Kingdom Matrix: Designing a Church for the Kingdom of God Author: Jeff Christopherson
This could be one of the most important books a church planter or pastor will ever read. The author, Jeff Christopherson, hits the proverbial “nail on the head” with a clear, eye-opening analysis of the Kingdom of God. He provides us with the language and a practical tool to distinguish between behaviors and traditions that advance the Kingdom of God, and those that promote the domain of darkness. The ideas in this book caught my attention, and the author’s writing style kept me glued to the text.
The author begins with a deconstruction of some popular myths related to the Kingdom of God. First, he deconstructs the myth of the “third kingdom.” He says, either our actions build the Kingdom of God, or they promote the domain of darkness. There is no middle ground – no third kingdom. Second, he attacks the myth of “church growth.” He insists it is possible to be involved in church growth and “unintentionally be an agent for shrinking the Kingdom of God.” This can happen when the local church, the Body of Christ, is seen as the goal of the Kingdom of God, rather than the tool to advance the Kingdom of God. For the goal-oriented, numbers-focused leader, gathering people in a sacred building and extending the Kingdom of God are one-in-the-same. Jesus however, gave us a different scorecard in Mark 8:35 and Matthew 25. Third, Kingdom turf – having God on our side – cannot be based on theological correctness, rather on allegiance to the King, to His redemptive purposes and His transforming presence.
After deconstructing these Christian myths, the author clarifies the confusing definitions of sacred and secular, and shows how they influence and overlap each other by constructing a very practical matrix. The matrix basically overlaps the two spiritual sources, the Kingdom of God and the dominion of darkness with the two forms we are most familiar with, sacred and secular.
Chapter five is the key chapter in the book. When he positions the familiar forms of the sacred and secular over against the spiritual sources, four distinct quadrants emerge. These quadrants explain the “incongruities we encounter when we simply acknowledge the world of “forms” apart from the spiritual “sources” that underlie the forms.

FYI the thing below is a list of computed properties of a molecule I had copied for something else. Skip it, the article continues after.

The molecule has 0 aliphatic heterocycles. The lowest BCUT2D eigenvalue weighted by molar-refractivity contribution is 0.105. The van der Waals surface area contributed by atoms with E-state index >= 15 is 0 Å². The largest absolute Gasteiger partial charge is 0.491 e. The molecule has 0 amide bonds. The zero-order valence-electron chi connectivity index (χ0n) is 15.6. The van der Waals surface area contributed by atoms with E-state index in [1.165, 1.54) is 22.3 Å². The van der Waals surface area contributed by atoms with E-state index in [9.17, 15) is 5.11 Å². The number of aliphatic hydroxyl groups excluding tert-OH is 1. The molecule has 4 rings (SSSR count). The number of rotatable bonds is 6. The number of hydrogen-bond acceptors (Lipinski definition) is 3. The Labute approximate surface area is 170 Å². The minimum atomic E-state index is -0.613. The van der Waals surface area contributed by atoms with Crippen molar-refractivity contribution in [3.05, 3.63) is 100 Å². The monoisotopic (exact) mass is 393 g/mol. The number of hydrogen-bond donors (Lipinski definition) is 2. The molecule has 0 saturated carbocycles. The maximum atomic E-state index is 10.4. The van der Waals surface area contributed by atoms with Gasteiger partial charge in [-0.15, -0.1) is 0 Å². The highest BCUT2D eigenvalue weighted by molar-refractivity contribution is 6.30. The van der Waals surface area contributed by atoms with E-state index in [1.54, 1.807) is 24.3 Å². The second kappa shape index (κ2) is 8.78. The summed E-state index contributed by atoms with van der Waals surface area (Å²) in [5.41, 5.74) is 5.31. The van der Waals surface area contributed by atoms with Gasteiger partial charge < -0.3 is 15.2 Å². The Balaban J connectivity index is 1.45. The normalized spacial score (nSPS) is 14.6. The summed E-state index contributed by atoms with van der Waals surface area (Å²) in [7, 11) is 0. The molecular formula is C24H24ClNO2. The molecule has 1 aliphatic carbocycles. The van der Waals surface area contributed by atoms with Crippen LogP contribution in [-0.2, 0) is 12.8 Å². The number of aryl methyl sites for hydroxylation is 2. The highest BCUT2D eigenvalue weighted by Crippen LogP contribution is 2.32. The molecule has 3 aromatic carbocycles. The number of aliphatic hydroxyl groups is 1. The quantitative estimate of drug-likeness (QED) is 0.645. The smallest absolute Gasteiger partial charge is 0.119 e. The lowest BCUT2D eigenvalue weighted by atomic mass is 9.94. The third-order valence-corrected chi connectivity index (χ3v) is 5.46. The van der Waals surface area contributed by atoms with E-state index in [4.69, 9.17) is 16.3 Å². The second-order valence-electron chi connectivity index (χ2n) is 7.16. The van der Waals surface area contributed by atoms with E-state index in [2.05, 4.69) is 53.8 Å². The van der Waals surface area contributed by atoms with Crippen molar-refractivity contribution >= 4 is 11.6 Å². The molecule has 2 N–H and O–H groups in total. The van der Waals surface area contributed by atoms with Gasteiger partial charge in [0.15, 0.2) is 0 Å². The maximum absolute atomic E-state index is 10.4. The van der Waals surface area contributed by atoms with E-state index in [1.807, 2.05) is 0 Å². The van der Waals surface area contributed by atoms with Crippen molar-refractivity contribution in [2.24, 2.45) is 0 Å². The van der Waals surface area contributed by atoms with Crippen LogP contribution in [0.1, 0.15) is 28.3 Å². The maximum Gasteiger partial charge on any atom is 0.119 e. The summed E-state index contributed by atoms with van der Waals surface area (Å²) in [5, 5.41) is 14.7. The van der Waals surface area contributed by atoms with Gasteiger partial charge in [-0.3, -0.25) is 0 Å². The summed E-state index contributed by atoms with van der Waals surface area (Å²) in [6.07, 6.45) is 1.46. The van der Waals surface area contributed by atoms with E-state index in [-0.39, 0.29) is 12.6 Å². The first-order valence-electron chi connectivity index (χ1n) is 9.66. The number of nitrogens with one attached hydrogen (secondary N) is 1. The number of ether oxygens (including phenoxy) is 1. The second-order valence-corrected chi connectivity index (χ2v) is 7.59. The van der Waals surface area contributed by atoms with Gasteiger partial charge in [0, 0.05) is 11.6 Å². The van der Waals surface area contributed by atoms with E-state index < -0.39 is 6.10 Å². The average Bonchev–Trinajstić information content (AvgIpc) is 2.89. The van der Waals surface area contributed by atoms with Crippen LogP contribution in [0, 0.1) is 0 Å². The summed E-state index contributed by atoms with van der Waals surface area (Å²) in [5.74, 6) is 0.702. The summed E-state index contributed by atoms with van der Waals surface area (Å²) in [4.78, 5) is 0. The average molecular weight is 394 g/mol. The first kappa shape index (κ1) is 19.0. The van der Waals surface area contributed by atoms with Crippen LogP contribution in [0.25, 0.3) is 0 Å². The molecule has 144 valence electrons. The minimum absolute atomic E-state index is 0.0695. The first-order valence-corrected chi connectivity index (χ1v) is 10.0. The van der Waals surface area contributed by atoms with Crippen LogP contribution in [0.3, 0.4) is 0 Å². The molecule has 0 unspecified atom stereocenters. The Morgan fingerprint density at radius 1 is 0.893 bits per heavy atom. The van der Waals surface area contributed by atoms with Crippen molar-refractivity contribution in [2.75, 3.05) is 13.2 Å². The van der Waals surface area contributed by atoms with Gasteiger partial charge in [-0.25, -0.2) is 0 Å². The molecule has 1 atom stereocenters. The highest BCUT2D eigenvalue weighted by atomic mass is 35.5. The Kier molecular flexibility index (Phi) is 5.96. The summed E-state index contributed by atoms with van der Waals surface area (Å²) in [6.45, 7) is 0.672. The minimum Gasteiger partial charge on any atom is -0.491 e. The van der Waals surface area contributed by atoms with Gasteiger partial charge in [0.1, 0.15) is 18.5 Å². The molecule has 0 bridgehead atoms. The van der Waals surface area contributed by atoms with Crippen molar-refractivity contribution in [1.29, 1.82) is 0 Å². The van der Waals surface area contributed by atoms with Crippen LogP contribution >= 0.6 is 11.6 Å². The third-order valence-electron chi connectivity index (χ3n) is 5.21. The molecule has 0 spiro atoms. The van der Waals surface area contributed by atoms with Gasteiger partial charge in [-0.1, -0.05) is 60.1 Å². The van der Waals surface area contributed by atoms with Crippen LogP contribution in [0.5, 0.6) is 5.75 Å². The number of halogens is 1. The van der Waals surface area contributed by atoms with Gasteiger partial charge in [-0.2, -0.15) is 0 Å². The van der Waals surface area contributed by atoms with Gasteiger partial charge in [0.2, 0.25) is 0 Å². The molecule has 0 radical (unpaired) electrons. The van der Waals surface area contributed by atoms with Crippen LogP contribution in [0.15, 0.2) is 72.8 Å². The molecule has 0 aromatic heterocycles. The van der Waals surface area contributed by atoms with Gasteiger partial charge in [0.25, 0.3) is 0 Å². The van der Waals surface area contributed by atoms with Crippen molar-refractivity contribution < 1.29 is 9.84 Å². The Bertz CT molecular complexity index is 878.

He identifies these quadrants as: the self-seeker (lover of myself), the brand expander (lover of my truth), the kingdom-seeker (lover or ideals), and the Kingdom expander (lover of Christ). The matrix serves to reveal how specific ‘Kingdom principles’ (money, change, community, love and authority) live and thrive in each quadrant. In other words, this matrix shows in painful clarity just how the darkness and the Kingdom of God affect both the sacred and secular forms.
Reading this book helped me to realize how much influence the dominion of darkness has in our religious activities and traditions. His description of the ‘brand-expanders’ hit me like slap in the face. Sometimes, even without knowing it, our focus on the local church can look more like a ‘brand-expander’ than a ‘kingdom seeker.”
There are two take-aways from this book. First, everything we do, either advances the Kingdom of God, or promotes the domain of darkness. Therefore, determining the source behind our behavior is more important than labeling the form. Second, there are people who deeply value kingdom principles and yet do not identify with our faith communities or religious organizations. It is critical that we recognize those who are ‘Kingdom seekers’ and attempt to build bridges into their lives in order to bring them into the full truth of the Gospel.
It is impossible to read this book without reflecting on how we “do church” and critically evaluating our actions and traditions related to church planting and church growth. This is a must-read for every pastor and church planter who desires to advance the Kingdom of God on earth.